[ACCEPTED]-What makes a C standard library function dangerous, and what is the alternative?-function

Accepted answer
Score: 48

In the old days, most of the string functions 9 had no bounds checking. Of course they couldn't 8 just delete the old functions, or modify 7 their signatures to include an upper bound, that 6 would break compatibility. Now, for almost 5 every one of those functions, there is an 4 alternative "n" version. For example:

strcpy -> strncpy
strlen -> strnlen
strcmp -> strncmp
strcat -> strncat
strdup -> strndup
sprintf -> snprintf
wcscpy -> wcsncpy
wcslen -> wcsnlen

And 3 more.

See also https://github.com/leafsr/gcc-poison which is a project to create 2 a header file that causes gcc to report 1 an error if you use an unsafe function.

Score: 35

Yes, fgets(..., ..., STDIN) is a good alternative to gets(), because 55 it takes a size parameter (gets() has in fact 54 been removed from the C standard entirely 53 in C11). Note that fgets() is not exactly a drop-in 52 replacement for gets(), because the former will 51 include the terminating \n character if there 50 was room in the buffer for a complete line 49 to be read.

scanf() is considered problematic in 48 some cases, rather than straight-out "bad", because 47 if the input doesn't conform to the expected 46 format it can be impossible to recover sensibly 45 (it doesn't let you rewind the input and 44 try again). If you can just give up on 43 badly formatted input, it's useable. A 42 "better" alternative here is to use an input 41 function like fgets() or fgetc() to read chunks of input, then 40 scan it with sscanf() or parse it with string handling 39 functions like strchr() and strtol(). Also see below for 38 a specific problem with the "%s" conversion 37 specifier in scanf().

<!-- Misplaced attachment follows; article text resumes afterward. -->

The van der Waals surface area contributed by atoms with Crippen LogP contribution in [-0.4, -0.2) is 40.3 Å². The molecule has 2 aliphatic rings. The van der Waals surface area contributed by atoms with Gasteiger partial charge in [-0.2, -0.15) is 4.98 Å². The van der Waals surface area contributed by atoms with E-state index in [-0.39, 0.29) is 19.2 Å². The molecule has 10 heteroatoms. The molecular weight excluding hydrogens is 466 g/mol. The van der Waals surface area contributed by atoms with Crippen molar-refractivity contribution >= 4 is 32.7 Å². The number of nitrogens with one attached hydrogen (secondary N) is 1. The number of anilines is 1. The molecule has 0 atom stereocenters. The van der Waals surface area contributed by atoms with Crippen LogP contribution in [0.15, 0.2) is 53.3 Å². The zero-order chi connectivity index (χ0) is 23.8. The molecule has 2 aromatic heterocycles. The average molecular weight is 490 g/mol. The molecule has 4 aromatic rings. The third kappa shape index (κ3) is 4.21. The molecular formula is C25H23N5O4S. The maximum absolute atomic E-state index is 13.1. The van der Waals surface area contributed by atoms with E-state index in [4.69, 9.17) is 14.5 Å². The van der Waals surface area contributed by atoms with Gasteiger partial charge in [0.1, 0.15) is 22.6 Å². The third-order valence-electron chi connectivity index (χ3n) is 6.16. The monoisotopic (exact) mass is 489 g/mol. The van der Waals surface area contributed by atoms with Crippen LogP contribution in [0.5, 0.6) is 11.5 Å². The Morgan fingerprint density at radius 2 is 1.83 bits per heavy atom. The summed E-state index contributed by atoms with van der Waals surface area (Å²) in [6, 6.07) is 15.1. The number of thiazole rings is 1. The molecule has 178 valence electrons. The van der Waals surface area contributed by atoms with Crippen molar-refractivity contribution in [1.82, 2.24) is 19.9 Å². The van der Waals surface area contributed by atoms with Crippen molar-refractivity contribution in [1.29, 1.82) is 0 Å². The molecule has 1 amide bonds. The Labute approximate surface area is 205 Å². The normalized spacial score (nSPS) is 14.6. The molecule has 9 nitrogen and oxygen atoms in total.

It's not a standard C function, but 36 the BSD and POSIX function mktemp() is generally 35 impossible to use safely, because there 34 is always a TOCTTOU race condition between 33 testing for the existence of the file and 32 subsequently creating it. mkstemp() or tmpfile() are good 31 replacements.

strncpy() is a slightly tricky function, because 30 it doesn't null-terminate the destination 29 if there was no room for it. Despite the 28 apparently generic name, this function was 27 designed for creating a specific style of 26 string that differs from ordinary C strings 25 - strings stored in a known fixed width 24 field where the null terminator is not required 23 if the string fills the field exactly (original 22 UNIX directory entries were of this style). If 21 you don't have such a situation, you probably 20 should avoid this function.

atoi() can be a bad 19 choice in some situations, because you can't 18 tell when there was an error doing the conversion 17 (e.g., if the number exceeded the range 16 of an int). Use strtol() if this matters to you.

strcpy(), strcat() and 15 sprintf() suffer from a similar problem to gets() - they 14 don't allow you to specify the size of the 13 destination buffer. It's still possible, at 12 least in theory, to use them safely - but 11 you are much better off using strncat() and snprintf() instead 10 (you could use strncpy(), but see above). Do note 9 that whereas the n for snprintf() is the size of the 8 destination buffer, the n for strncat() is the maximum 7 number of characters to append and does 6 not include the null terminator. Another 5 alternative, if you have already calculated 4 the relevant string and buffer sizes, is 3 memmove() or memcpy().

On the same theme, if you use the scanf() family 2 of functions, don't use a plain "%s" - specify 1 the size of the destination e.g. "%200s".

Score: 20

strtok() is generally considered to be evil because 2 it stores state information between calls. Don't 1 try running THAT in a multithreaded environment!

Score: 11

Strictly speaking, there is one really dangerous 49 function. It is gets() because its input is not 48 under the control of the programmer. All 47 other functions mentioned here are safe 46 in and of themselves. "Good" and "bad" boils 45 down to defensive programming, namely preconditions, postconditions 44 and boilerplate code.